John Galliano has lost his wrongful termination lawsuit against Christian Dior and his namesake line, John Galliano. Let’s go back a couple years to 2011. One of the biggest stories to hit the fashion industry: John Galliano was arrested for an anti-Semitic tirade in a Parisian bar. This led to his suspension and eventual termination of his tenure as creative director for Christian Dior and John Galliano, both owned by LVMH (Galliano, however, retains 91% ownership of his namesake brand).
Galliano then sued both brands in 2012 for wrongful termination claiming that LVMH had no cause for terminating his employment and asked for nearly $18 million in damages. LVMH attempted to dismiss the lawsuit to commercial court arguing that Galliano was a subcontractor and not an employee. However in February of this year, the French Labour Relations Court held that it would hear the case in its court.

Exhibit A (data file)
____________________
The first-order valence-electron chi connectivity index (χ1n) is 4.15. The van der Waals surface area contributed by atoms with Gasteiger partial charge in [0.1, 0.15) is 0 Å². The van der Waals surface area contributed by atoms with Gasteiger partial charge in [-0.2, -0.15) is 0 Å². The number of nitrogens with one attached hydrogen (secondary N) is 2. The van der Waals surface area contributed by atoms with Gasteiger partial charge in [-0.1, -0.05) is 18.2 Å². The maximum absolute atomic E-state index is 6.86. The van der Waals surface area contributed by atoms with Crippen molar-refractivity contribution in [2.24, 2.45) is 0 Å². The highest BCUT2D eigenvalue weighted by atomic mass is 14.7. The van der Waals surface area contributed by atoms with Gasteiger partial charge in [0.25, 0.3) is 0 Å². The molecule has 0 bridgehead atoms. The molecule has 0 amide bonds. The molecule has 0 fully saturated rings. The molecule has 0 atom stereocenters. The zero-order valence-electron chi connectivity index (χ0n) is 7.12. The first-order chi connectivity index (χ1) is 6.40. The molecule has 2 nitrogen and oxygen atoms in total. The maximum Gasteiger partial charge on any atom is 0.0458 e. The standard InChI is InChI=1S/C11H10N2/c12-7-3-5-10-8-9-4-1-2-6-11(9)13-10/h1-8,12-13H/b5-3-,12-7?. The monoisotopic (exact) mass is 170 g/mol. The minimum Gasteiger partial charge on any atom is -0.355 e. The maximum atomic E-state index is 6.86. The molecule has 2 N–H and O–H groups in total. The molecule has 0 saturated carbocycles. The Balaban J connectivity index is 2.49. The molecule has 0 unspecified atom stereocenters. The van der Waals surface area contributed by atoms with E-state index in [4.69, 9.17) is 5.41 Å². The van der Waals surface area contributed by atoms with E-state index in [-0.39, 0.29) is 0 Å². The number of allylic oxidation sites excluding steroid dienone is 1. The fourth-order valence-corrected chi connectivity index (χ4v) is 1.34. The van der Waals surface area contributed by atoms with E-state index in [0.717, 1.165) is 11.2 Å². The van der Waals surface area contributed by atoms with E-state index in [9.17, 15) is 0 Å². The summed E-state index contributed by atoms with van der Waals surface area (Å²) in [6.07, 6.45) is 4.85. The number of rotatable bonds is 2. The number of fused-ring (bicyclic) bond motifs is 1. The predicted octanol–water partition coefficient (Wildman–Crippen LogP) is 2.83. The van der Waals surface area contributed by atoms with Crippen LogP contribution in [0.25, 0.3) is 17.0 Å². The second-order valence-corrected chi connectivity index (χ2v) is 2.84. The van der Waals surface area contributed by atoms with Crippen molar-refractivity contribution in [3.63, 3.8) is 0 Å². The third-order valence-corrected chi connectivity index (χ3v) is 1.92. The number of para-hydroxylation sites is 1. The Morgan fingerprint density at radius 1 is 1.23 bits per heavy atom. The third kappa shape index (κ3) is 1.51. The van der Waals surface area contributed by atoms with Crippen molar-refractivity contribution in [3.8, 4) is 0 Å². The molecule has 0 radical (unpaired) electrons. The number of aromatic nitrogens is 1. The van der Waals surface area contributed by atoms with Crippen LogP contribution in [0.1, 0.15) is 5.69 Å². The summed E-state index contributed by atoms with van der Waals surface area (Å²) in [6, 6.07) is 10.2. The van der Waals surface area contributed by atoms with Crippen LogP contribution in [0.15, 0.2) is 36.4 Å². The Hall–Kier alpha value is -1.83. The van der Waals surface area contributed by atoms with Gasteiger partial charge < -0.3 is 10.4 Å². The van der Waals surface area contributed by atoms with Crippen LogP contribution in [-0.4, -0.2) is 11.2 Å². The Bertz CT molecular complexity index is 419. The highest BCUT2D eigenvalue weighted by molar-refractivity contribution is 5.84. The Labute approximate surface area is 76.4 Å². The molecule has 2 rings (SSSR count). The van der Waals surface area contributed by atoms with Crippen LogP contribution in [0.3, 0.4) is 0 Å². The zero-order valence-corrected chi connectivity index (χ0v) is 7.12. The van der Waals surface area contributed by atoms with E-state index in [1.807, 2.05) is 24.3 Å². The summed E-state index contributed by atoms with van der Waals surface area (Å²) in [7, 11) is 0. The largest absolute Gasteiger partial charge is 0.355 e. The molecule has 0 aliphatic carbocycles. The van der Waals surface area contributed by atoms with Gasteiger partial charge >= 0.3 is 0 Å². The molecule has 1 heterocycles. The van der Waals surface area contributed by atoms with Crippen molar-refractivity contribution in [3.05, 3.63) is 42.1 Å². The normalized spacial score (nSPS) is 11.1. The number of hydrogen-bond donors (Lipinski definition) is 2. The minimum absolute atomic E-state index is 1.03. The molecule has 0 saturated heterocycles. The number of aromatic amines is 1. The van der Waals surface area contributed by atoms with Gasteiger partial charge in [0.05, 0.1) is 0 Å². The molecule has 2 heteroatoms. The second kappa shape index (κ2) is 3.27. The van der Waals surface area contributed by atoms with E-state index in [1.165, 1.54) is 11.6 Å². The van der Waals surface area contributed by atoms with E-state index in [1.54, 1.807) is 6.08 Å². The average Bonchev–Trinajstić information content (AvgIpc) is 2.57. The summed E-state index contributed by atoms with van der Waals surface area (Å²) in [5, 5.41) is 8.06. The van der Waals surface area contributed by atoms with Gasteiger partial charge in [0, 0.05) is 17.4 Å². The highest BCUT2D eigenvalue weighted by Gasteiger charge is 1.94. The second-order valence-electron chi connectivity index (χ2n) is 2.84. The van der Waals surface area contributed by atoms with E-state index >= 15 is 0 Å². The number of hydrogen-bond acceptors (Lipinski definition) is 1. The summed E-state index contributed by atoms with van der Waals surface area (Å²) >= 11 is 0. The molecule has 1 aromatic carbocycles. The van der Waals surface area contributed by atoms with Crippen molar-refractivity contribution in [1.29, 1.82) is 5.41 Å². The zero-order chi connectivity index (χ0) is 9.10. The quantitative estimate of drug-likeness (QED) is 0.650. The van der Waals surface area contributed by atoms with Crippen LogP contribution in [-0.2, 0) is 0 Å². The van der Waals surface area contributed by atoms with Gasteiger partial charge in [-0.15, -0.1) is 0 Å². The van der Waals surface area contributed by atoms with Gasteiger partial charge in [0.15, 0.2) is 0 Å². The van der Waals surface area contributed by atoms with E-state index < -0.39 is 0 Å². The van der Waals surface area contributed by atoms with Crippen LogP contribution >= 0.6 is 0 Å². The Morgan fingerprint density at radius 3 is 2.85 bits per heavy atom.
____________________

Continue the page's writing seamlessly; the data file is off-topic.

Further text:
Galliano’s argument was that because LVMH was aware of Galliano’s propensity for drugs and alcohol, the luxury goods conglomerate not only owed a duty of care to Galliano but failed to exercise this duty. Galliano also testified that the pressures of being creative director for such a well-known brand contributed to his addictions. Thus because LVMH was aware of his addictions, his termination based on the anti-Semitic tirade that was spurred by his addictions was not a sufficient cause to end his tenure at Christian Dior and John Galliano.
Well, it seems that Galliano has lost his fight against the formidable LVMH. The French Labour Relations Court decided this week that Galliano’s claims bear no merit and that he was not owed any damages. It, however, ordered the designer to pay each fashion house 1 euro as a symbol of the damages he may have caused Dior and John Galliano as a result of his antics in 2011.
There’s no word on whether Galliano will appeal this decision.